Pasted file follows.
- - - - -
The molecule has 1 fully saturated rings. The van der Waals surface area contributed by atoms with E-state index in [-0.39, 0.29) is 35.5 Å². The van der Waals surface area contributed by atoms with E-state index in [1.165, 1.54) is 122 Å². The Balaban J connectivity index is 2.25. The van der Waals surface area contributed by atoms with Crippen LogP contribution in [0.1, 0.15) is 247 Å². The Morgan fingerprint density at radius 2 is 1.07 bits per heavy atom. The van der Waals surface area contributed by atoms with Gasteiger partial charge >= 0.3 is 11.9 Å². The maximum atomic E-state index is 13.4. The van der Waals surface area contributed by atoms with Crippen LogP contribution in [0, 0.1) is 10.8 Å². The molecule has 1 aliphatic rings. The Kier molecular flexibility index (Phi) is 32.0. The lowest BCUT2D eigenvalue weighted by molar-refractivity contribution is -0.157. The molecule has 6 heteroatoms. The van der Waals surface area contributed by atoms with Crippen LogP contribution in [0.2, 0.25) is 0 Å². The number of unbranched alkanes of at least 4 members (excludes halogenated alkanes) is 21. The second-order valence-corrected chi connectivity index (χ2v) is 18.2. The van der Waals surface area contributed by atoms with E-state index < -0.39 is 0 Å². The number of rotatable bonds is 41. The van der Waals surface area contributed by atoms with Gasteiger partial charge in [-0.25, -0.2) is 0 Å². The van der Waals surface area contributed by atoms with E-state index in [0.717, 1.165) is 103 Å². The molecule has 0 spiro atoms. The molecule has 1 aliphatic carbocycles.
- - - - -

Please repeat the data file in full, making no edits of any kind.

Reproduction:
The molecule has 1 fully saturated rings. The van der Waals surface area contributed by atoms with E-state index in [-0.39, 0.29) is 35.5 Å². The van der Waals surface area contributed by atoms with E-state index in [1.165, 1.54) is 122 Å². The Balaban J connectivity index is 2.25. The van der Waals surface area contributed by atoms with Crippen LogP contribution in [0.1, 0.15) is 247 Å². The Morgan fingerprint density at radius 2 is 1.07 bits per heavy atom. The van der Waals surface area contributed by atoms with Gasteiger partial charge >= 0.3 is 11.9 Å². The maximum atomic E-state index is 13.4. The van der Waals surface area contributed by atoms with Crippen LogP contribution in [0, 0.1) is 10.8 Å². The molecule has 1 aliphatic rings. The Kier molecular flexibility index (Phi) is 32.0. The lowest BCUT2D eigenvalue weighted by molar-refractivity contribution is -0.157. The molecule has 6 heteroatoms. The van der Waals surface area contributed by atoms with Crippen LogP contribution in [0.2, 0.25) is 0 Å². The number of unbranched alkanes of at least 4 members (excludes halogenated alkanes) is 21. The second-order valence-corrected chi connectivity index (χ2v) is 18.2. The van der Waals surface area contributed by atoms with E-state index < -0.39 is 0 Å². The number of rotatable bonds is 41. The van der Waals surface area contributed by atoms with Gasteiger partial charge in [-0.25, -0.2) is 0 Å². The van der Waals surface area contributed by atoms with E-state index in [0.717, 1.165) is 103 Å². The molecule has 0 spiro atoms. The molecule has 1 aliphatic carbocycles.